Today I learned something very handy: how to encode subjective beliefs into a Bayesian prior when you only have information on the quantiles.

I hadn't realized it, but this is super useful: nobody can give you a fully described distribution, but everyone can give you a range of likelihoods, and talking with people is one (important) way to inform your prior. For example, a person might say, "well, I'm pretty sure most people love pizza between 50 and 70 happiness points", or somesuch. Previously, I wouldn't have known what to do with that information. How do I fit a probability density function around that pizza love? When I have only two vague points?

In the past, whenever I wanted to set a prior, I would do one of the following:

  • Set an uninformative one, such as the uniform distribution. This assumes that everyone loves pizza an equal amount.

uniform distribution

  • Set a prior based on some historical data, e.g. fitting a beta distribution to some observed historical data and pray that nothing has changed since that data was collected/it doesn't bias my updating too hard. I feel like this is Sullied Bayes, though, since we're not technically supposed to be using data in the "setting the prior" stage. But, well, okay, I've done it. I do it.

sullied prior

  • Build a model in PyMC3, hand-picking some distributions and hand-picking their parameters, based on some subjective and vague understanding of the world. E.g. "I know that I love an average pizza at about 70 points and I guess I'll use a Normal distribution around that mean with a low variance of, uh, 5 points, because - honestly - pizza is never that bad, right?" What nonsense, I know.

But today I was hanging out on StatsOverflow and came across a very useful idea: how to incorporate quantiles information into a prior. YES. What a useful thing.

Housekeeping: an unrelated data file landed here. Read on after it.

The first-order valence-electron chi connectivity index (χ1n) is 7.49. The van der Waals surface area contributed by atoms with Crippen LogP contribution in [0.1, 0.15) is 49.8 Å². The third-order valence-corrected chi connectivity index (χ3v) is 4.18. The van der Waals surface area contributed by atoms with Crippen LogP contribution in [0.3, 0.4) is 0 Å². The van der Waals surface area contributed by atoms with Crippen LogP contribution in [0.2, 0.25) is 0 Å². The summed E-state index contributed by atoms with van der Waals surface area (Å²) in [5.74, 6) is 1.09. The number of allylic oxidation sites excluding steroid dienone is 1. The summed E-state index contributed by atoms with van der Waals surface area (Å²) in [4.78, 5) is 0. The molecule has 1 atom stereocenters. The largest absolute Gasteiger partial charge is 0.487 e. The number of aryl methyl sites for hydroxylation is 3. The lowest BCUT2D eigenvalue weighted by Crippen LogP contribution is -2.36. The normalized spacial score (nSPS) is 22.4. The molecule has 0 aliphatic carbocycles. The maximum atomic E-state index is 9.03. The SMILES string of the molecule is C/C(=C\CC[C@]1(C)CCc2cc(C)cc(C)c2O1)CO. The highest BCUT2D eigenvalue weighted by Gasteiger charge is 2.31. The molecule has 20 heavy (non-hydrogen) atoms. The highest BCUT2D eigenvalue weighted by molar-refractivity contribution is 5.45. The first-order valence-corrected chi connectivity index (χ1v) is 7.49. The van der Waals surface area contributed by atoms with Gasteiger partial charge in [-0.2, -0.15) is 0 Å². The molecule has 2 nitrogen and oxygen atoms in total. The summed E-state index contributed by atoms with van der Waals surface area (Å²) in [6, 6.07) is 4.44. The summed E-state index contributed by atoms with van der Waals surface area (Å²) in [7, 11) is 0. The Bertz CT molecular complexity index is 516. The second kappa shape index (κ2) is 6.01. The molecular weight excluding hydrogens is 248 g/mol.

Here's how it works in practice:

SCENE 1. The RENAISSANCE BOTTEGA where you work. Brunelleschi's DUOMO can be seen via a semi-open window. Enter your COLLEAGUE, stage left, pursued by a bear. Upon closer glance, you see that the bear is not a bear, but instead a shimmering beta distribution of indeterminate shape and size. YOU are enchanted.

YOU: I am enchanted! Tell me more about your beta distribution! What is it about?

YOUR COLLEAGUE: This beta distribution refers to the pizza example from previous paragraphs ago! I know not much yet, but my priors are that most people like pizza between 50 and 70 happiness points! Where 100 is maximum happiness!

YOU (meditatively): What in the world do you mean by "most people"...?

In this case, I would: (a) assume "most people" means "95% of people", (b) normalize my pizza happiness points down to a beta distribution-able scale (50 - 70 becoming 0.5 - 0.7), and, (c) numerically calculate, using a least squares errors-ish approach and scipy's optimization algorithms, the beta parameters, \(\alpha\) and \(\beta\), that yield the correct proportions along a beta's cumulative distribution function. That is, find the \(\alpha\) and \(\beta\) where Pr(X < 0.5) = 0.025 and Pr(X < 0.7) = 0.975. You can read more about the method here and solving it using scipy's optimize.fmin algorithm here. I did such a thing, and voila!

angel choir

And now we can do descriptive stats of this crazy ol' prior we just confabulated out of the air!

SCENE 2. The BOTTEGA at night. You are manually debugging a NEURAL NETWORK using a power tool that emits sparks. A 3D PRINTER is printing Brunelleschi's DOME onto plastic.

YOUR COLLEAGUE (entering suddenly): Do you have it?! Do you have the numbers!

YOU: I do. (raising paper triumphantly) Our prior belief about the average, by the power of the

$$E(X) = \frac{\alpha}{\alpha+\beta}$$

incantation, is that it's approximately 0.602137284331 -

YOUR COLLEAGUE: Hermahgerrddd STAHP. Don't use droning floating point precision to imply accuracy! It doesn't even matter, too. Since we'll be updating that with actual data soon, it'll become irrelevant.

YOU: So true. Long live the posterior!

YOUR COLLEAGUE: Long may it reign.